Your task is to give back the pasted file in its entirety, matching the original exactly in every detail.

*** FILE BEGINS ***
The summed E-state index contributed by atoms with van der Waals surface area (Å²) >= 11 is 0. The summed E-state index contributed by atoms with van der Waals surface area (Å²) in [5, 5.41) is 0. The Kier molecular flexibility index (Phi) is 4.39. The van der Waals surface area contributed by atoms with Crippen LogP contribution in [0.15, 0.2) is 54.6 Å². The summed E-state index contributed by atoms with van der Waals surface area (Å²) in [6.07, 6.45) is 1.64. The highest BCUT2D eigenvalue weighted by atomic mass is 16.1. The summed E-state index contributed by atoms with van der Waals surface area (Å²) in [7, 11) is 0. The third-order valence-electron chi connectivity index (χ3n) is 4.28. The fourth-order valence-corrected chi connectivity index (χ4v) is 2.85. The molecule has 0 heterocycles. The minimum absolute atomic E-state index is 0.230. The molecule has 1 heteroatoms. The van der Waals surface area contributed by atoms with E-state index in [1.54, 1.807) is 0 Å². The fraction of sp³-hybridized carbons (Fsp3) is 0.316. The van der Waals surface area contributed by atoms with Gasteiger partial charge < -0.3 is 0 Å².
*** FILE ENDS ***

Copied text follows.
The summed E-state index contributed by atoms with van der Waals surface area (Å²) >= 11 is 0. The summed E-state index contributed by atoms with van der Waals surface area (Å²) in [5, 5.41) is 0. The Kier molecular flexibility index (Phi) is 4.39. The van der Waals surface area contributed by atoms with Crippen LogP contribution in [0.15, 0.2) is 54.6 Å². The summed E-state index contributed by atoms with van der Waals surface area (Å²) in [6.07, 6.45) is 1.64. The highest BCUT2D eigenvalue weighted by atomic mass is 16.1. The summed E-state index contributed by atoms with van der Waals surface area (Å²) in [7, 11) is 0. The third-order valence-electron chi connectivity index (χ3n) is 4.28. The fourth-order valence-corrected chi connectivity index (χ4v) is 2.85. The molecule has 0 heterocycles. The minimum absolute atomic E-state index is 0.230. The molecule has 1 heteroatoms. The van der Waals surface area contributed by atoms with E-state index in [1.54, 1.807) is 0 Å². The fraction of sp³-hybridized carbons (Fsp3) is 0.316. The van der Waals surface area contributed by atoms with Gasteiger partial charge < -0.3 is 0 Å².